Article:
Most stocks have lost ground this year, leaving many to trade at much more attractive valuations. That's certainly the case for American Tower (AMT -0.48%).

Despite this year's headwinds, the global tower and data center operator has continued to grow its cash flow. With its share price falling, it's beginning to look like a bargain, especially given the dual growth catalysts it sees ahead.

Standing tall amid the headwinds

American Tower faced its share of challenges in the third quarter. Despite those issues, the infrastructure REIT's total revenue rose 8.8%. It benefited from last year's acquisition of data center REIT CoreSite and continued organic tenant billings growth, which came in at 2.6% in the period.  

However, the REIT's adjusted funds from operations (FFO) declined by 5.3% per share in the period. That's partly due to a higher share count as it sold stock to fund the CoreSite deal and the impact of foreign exchange headwinds. Meanwhile, collections from one of its customers in India fell short of what it billed them, while Sprint canceled some leases following its merger with T-Mobile

Despite these headwinds, American Tower expects its full-year adjusted FFO to grow a range of $9.57 to $9.74 per share, a 2.3% increase from 2021 at the mid-point. With its stock price tumbling to below $200 a share, it trades at around 21 times its adjusted FFO. That's significantly cheaper than the more than 28 FFO multiple it fetched at the beginning of this year. It looks like a bargain for a company with American Tower's long-term growth potential.

Two big long-term growth catalysts

CEO Tom Bartlett discussed the company's growth drivers on the accompanying conference call:

Since the start of 2019, 5G spectrum auctions, mainly in the mid band, have collectively driven over $155 billion in purchase price proceeds across our served market. These acquisitions of large swaths of new spectrum have kicked off what we believe will be at least a decade-long period of network investments, aimed at delivering on the promises of 5G's faster and lower latency applications. We anticipate this will result in $5 billion of incremental annual customer capex spend in the United States, on average, as compared to the levels we saw throughout the 4G cycle.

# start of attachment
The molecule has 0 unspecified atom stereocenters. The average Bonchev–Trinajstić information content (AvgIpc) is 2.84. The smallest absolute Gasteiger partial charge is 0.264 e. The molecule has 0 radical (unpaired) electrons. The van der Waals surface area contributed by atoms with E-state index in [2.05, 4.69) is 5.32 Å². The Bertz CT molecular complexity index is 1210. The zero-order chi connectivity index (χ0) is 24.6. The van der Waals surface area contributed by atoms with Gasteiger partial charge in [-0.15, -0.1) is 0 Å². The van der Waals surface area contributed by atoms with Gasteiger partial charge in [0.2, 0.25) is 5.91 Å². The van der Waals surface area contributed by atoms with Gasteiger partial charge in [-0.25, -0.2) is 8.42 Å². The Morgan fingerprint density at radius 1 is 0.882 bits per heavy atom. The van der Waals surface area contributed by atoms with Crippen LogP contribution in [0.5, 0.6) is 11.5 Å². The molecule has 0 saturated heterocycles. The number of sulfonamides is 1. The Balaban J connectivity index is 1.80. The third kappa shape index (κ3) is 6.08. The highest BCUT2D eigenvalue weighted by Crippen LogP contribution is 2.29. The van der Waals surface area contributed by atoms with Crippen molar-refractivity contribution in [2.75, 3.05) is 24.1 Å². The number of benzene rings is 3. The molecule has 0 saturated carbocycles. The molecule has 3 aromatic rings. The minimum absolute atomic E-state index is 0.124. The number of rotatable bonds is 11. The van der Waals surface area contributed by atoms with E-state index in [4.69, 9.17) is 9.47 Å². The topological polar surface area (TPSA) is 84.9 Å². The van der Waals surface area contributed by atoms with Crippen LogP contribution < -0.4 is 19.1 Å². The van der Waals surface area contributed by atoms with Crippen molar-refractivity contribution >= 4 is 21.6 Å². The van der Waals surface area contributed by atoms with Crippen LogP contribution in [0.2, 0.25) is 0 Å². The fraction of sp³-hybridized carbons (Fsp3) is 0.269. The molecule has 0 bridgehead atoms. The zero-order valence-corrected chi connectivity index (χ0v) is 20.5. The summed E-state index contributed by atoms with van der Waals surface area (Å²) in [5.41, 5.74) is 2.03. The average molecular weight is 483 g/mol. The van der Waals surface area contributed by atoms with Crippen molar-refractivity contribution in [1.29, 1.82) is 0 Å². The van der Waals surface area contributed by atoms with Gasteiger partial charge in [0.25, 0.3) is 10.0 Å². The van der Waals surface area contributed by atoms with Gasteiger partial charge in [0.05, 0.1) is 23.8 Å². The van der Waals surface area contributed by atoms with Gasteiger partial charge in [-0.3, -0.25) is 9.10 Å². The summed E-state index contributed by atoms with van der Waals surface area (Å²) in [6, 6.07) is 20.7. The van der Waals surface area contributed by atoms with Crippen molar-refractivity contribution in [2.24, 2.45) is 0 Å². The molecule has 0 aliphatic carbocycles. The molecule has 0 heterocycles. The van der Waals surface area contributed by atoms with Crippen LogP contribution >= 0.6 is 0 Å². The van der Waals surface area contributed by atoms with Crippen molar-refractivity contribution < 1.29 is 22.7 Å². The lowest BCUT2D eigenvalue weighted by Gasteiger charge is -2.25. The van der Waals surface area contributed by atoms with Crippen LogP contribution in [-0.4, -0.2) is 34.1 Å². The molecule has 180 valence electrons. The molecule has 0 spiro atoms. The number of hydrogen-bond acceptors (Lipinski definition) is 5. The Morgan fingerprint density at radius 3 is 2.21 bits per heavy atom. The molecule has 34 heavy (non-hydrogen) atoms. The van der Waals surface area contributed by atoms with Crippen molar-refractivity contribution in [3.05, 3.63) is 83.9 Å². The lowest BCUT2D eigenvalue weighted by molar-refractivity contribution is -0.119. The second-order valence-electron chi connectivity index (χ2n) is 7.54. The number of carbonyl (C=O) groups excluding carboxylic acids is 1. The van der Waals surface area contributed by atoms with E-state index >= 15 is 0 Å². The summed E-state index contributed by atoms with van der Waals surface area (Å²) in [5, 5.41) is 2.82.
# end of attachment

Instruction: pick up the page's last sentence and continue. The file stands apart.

As Bartlett pointed out, the massive investment to buy spectrum will lead mobile carriers to invest more money in building out 5G networks over the next decade. That has already caused T-Mobile, AT&TDISH Networks, and Verizon to new sign master lease agreements with American Tower over the past year to support this next investment phase. Those "investments will drive a near-term acceleration in organic new business growth and a sustained level of elevated tower activity over a multi-year period."

Bartlett also noted on the call that "the most apparent opportunity of scale that we see over the next decade is out of the mobile edge," a network architecture that enables cloud computing at the edge of a cellular network. This opportunity led the company to acquire CoreSite. It sees significant potential to deploy solutions that connect its towers to data centers and provide mobile edge solutions to customers. Bartlett stated, "the edge will represent a meaningful opportunity to drive incremental value to our assets over the long term." 

These catalysts should drive growth for American Tower over the coming decade. It will be able to add more tenants to its existing tower, build additional sites, and expand its data center footprint. These investments should enable American Tower to accelerate adjusted FFO growth as its current headwinds fade, and those tailwinds pick up speed.

A compelling long-term opportunity

4G was a powerful growth driver for American Tower over the last decade. The infrastructure REIT grew its AFFO and dividend at a double-digit annual pace as it helped mobile carriers support that network expansion.

While it's currently facing some near-term headwinds, it sees two big tailwinds in 5G and mobile edge driving accelerated growth over the next decade. That makes this year's sell-off in its stock look like a bargain, given all the growth that still lies ahead.